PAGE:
Architect Jean Nouvel said of the project, “This is not a tower. It is not a skyscraper in the American sense of the expression: it is a unique growth in the middle of this rather calm city. But it is not the slender, nervous verticality of the spires and bell towers that often punctuate horizontal cities. Instead, it is a fluid mass that has perforated the ground – a geyser under a permanent calculated pressure.”

Casa Amatller

Architect: Josep Puig
Opened: 1900

Along with the aforementioned Casa Battló as well as Casa Lleó-Morera, Josep Puig’s Casa Amatller makes up the legendary Illa de la Discòrdia (“Block of Discord”) which got its name because the three structures were built in sharply contrasting styles.

As the first to be built and be refurbished, Puig’s Casa Amatller was forged during the architect’s “rose” or modernista period – which included buildings like the Casa Macaya and the Casa de les Punxes.

Aesthetically, the structure fuses Catalan influences with German and Dutch inspiration – while also incorporating whimsical medieval attributes like busts of dragons and knights.

Diagonal ZeroZero

Architect: Enric Massip-Bosch
Opened: 2011

Home to Telefónica, S.A, a Spanish broadband and telecommunications provider, Diagonal ZeroZero is a testament to imagination and proficiency. Although it stands 360 feet tall (the fifth tallest building in the city), the structure took only eight months to build thanks to a workforce of 450 who worked three shifts a day and seven days a week to complete the build.

The most striking attribute of Diagonal ZeroZero are the white, aluminum curtainwalls which give the structure the feeling of being a paper cutout.

Mercat de la Barceloneta

Architect: Josep Miàs
Opened: 2007

The Mercat de la Barcelona was rebuilt between 2005 and 2007 and is based on Antoni Rovira i Trias’s original 1884 structure which was gave Catalonian’s local goods from the fishing communities.

Combining old-world materials like steel – which contribute to the modern wing-like extensions – solar energy is also prominently harnessed to power 30 percent of the entire market.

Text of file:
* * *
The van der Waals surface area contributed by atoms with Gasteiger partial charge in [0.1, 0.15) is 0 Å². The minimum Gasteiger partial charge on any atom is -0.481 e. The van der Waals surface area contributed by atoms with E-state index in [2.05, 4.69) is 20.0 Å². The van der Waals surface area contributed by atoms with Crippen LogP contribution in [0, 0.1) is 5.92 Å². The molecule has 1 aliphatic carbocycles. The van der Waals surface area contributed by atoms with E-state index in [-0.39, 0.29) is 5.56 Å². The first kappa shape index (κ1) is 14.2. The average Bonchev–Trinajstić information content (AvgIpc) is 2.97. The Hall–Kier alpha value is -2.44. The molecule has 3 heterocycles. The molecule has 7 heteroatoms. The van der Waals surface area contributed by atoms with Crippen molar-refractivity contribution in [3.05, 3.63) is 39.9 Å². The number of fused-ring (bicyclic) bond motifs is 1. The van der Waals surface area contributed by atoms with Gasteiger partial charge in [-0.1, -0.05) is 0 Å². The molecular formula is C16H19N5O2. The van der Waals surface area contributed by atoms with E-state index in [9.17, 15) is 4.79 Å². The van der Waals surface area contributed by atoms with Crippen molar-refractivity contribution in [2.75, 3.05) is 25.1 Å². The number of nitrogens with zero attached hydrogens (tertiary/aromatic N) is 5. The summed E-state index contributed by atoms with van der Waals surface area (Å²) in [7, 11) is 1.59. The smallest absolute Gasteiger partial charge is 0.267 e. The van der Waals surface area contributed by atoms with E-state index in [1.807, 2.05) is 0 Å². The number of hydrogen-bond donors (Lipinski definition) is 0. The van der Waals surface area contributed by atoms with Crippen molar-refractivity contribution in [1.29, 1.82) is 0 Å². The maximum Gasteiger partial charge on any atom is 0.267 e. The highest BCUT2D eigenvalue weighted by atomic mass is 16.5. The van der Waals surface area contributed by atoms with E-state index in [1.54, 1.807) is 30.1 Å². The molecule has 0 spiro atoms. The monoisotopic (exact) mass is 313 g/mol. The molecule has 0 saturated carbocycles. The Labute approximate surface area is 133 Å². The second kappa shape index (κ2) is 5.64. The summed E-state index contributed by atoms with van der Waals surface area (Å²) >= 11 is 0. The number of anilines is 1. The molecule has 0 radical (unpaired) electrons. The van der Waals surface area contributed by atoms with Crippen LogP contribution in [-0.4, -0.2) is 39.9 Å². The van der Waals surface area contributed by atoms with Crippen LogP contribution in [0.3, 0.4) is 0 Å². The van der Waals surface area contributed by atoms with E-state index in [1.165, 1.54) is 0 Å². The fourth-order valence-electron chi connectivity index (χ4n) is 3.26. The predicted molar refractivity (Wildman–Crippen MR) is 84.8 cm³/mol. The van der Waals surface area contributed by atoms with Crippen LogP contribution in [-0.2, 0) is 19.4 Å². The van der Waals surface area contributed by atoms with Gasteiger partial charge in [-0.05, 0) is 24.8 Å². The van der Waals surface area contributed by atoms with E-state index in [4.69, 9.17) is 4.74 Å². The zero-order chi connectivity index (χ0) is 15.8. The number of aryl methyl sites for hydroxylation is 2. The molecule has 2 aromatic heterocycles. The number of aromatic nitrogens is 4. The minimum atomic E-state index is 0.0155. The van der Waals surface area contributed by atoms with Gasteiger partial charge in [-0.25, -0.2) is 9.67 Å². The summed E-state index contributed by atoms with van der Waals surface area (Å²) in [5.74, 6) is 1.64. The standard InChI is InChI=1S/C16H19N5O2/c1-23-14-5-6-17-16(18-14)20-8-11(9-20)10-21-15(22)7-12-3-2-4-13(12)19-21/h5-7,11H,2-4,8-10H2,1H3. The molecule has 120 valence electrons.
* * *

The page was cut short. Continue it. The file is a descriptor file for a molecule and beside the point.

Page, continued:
Park Güell

Architect: Antoni Gaudi
Opened: 1914

Antoni Gaudi’s Park Güell was to serve the interests of wealthy entrepreneur Eusebi Güell who had come to admire the architect’s work after having his own home built by him.

The intentions were to create a whimsical garden city that would be home to 60 villas. Inevitably, that project never was fully developed and abandoned for a more playful and public exhibition of Gaudi’s tastes which register like a playground for the mind – complete with gingerbread gatehouses, ceramic dragons, and a world-famous serpentine bench.

Museu Blau de les Ciències Naturals

Architects: Jacques Herzog and Pierre de Meuron
Opened: 2004

Designed by Swiss architects Jacques Herzog and Pierre de Meuron, the Museu Blau de les Ciències Naturals is another relative newcomer to the Barcelona skyline. Distinct due in large part to its triangular shape which fills in the negative space formed by Avenue Diagonal, Rambla de Prim, and the Ronda Litoral, the structure itself features auditorium seating for 3,200 people while the exhibition hall covers nearly 5,000 square meters.

Hotel Porta Fira

Architect: Toyo Ito
Opened: 2010

Japanese architect Toyo Ito says of his Hotel Porta Fira, “The project consists of two differentiated towers that engage in a subtle dialogue. Despite the clear contrast between the buildings in terms of form, the relationship they establish is harmonious and complementary. The buildings (each 110 m high) play a highly symbolic role as they pay tribute to the historical Venetian towers that stand at the entrance to the exhibition centre located near Plaza España in Barcelona.”

In 2010, the building was chosen from 300 worldwide skyscrapers by a jury made up of architectural experts from 67 countries as the winner of the Emporis Skyscraper Award and was/is applauded for its aesthetic beauty and urban integration.

Words by Alec Banks
Features Editor

Alec Banks is a Los Angeles-based long-form writer with over a decade of experience covering fashion, music, sports, and culture.